Christopher Sebela

writer, wronger, rearranger

"In truth, he was devastated. When Catherine and Linda visited him at the house, he cried as he told them how sure he felt that "River Deep, Mountain High" would be a big hit. "It was the only time I ever saw him really depressed," Catherine recalls. "He said, ‘I was sure people would love it; I just don’t understand it.’ More than upset, he felt betrayed by the American public."

"In Britain, the story could hardly have been any more different. The record quickly climbed the charts, and by the middle of July it had peaked at number 2. But its success seemed only to inflame the hurt and anger Spector felt at the American industry and public. In a fit of self-righteous pique he took out ads in Billboard and Cash Box, invoking the name of the American general who during the War of Independence had plotted to surrender the fort at West Point to the British: "Benedict Arnold Was Right." And they hated him even more.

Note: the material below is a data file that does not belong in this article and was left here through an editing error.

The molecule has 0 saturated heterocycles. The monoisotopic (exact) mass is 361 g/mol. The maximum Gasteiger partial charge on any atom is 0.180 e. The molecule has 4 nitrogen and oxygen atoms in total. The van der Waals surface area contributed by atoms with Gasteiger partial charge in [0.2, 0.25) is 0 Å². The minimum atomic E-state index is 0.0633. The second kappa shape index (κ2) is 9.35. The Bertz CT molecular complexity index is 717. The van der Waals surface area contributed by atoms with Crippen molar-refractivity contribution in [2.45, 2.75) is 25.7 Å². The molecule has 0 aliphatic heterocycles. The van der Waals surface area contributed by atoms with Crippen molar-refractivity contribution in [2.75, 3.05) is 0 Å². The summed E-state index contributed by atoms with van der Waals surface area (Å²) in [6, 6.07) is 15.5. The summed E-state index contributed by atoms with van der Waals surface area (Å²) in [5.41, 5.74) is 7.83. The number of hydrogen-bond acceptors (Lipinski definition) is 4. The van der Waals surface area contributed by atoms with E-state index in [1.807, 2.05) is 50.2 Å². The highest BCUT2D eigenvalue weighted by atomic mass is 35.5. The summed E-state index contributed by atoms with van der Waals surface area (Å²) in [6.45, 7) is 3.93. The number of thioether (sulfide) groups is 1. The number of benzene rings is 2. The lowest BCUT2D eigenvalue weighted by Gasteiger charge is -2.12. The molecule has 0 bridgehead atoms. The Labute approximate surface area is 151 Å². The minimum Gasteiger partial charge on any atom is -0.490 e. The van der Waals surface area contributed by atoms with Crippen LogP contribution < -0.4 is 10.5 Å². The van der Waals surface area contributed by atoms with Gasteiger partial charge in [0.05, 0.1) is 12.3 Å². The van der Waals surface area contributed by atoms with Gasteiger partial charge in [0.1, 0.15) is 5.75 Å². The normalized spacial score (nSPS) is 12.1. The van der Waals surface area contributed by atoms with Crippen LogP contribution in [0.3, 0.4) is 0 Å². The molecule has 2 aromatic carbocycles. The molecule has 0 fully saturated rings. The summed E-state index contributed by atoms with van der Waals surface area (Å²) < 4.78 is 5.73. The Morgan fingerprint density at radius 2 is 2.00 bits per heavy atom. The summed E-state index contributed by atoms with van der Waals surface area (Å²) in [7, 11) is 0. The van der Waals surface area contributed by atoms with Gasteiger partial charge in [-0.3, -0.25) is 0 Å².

"Then Phil Spector closed the door of his mansion, and disappeared from view."

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